Until recently, politicians and policy-makers who tried to spread the Word of God through the law and its administration and enforcement were relatively covert in their intentions and actions. Sure, an office-holder or office-seeker might mention their own faith and how it (mis)informed their decisions and, perhaps, lead a meeting or rally with a call to prayer. But there was a limit to how much they could infuse their beliefs into their campaigns and policies, especially if they were trying to appeal—as they had to—to voters who weren’t part of their “natural” constituencies.
These days, whether they’re on the campaign trail or in office, they don’t have to even pretend to respect other people’s beliefs or needs. This has become especially true since Donald Trump “packed” the Supreme Court with justices who, whether or not they openly express their faith, have pledged to carry out the wishes of Evangelical Christians, conservative Catholics and, to a lesser degree, fundamentalist and orthodox followers of other faiths. In fact, at least one justice has said, in effect, that we don’t have the rights guaranteed in the Constitution.
In such an environment, what’s even more disturbing than the Air Force Academy’s PR department’s insult to our collective and individual intelligence is what the Academy’s (and the Military’s) combination of Christian Supremacy and all-but-unlimited access to weaponry could mean. What will happen if politicians and judges succeed in abolishing, not only bodily autonomy, but equal rights for LGBTQ, gender and racial equality and in eviscerating the protections afforded in the Fourth Amendment and other documents: the sorts of things that too many Fundamentalists and conservatives believe are impediments to the “Kingdom of God” they envision? And, after they get their utopia, what if those Fundamentalist and conservative law- and policy-makers have the backing of armed forces ready and able to enforce such a version of Christianity?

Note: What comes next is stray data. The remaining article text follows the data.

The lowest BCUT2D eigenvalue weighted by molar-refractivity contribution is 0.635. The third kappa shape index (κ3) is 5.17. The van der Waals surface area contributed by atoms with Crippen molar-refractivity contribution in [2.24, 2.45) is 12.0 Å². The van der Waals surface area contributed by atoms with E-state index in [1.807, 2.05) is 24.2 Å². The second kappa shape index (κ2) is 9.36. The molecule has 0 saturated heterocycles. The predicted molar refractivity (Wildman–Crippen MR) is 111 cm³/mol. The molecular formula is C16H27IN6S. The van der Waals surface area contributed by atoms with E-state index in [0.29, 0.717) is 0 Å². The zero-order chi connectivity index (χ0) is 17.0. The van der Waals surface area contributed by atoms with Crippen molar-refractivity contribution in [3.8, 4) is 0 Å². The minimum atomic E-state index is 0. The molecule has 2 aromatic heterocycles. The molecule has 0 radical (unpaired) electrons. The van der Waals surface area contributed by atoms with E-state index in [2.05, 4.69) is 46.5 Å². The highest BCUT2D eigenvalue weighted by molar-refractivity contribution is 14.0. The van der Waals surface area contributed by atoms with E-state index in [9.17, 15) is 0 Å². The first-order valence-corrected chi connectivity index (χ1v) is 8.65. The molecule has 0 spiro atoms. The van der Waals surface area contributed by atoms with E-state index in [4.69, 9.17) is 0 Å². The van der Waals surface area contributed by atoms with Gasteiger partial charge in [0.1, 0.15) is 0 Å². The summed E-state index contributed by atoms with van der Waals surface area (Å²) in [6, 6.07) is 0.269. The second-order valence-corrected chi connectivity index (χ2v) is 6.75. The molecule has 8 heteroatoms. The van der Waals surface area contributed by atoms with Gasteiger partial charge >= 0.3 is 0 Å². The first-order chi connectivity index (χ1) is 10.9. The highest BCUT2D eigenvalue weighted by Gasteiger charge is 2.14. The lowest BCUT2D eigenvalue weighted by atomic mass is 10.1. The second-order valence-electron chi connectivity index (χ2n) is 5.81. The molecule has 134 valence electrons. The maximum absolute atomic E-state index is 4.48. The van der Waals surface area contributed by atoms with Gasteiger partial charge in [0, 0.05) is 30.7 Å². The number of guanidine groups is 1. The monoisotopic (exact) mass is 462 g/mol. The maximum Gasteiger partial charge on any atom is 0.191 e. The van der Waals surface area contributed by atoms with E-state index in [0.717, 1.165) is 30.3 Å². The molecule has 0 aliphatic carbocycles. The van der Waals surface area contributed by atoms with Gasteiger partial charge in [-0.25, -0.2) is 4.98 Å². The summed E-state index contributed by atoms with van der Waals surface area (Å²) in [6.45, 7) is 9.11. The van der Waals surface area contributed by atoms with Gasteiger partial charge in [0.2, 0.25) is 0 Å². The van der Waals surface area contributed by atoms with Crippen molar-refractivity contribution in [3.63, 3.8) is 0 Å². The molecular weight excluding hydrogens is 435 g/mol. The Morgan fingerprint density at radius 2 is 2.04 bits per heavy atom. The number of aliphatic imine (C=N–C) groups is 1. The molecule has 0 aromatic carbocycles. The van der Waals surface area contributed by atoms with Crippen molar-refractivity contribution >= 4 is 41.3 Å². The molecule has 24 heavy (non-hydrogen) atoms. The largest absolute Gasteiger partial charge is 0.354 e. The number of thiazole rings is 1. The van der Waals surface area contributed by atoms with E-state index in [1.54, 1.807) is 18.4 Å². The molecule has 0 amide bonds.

Those are not just “what-if” questions: recruits, many of whom were raised in Fundamentalist or Evangelical homes, enter the Academy or the service at an impressionable age. So even the ones with relatively well-developed critical faculties can be inculcated with notions of the interconnectedness between their country and the Kingdom of God, the will of God and the wishes of their country’s leaders and submitting to God with obeying the commands of their leaders.
Oh, and I’d be very worried over leaving sophisticated technological devices that can rain down an actual rather than a Biblical apocalypse in the hands of folks who don’t understand numerical sequences, let alone higher mathematics or physics.
Bruce Gerencser, 65, lives in rural Northwest Ohio with his wife of 44 years. He and his wife have six grown children and thirteen grandchildren. Bruce pastored Evangelical churches for twenty-five years in Ohio, Texas, and Michigan. Bruce left the ministry in 2005, and in 2008 he left Christianity. Bruce is now a humanist and an atheist.
Connect with me on social media:
You can email Bruce via the Contact Form.
Your comments are welcome and appreciated. All first-time comments are moderated. Please read the commenting rules before commenting.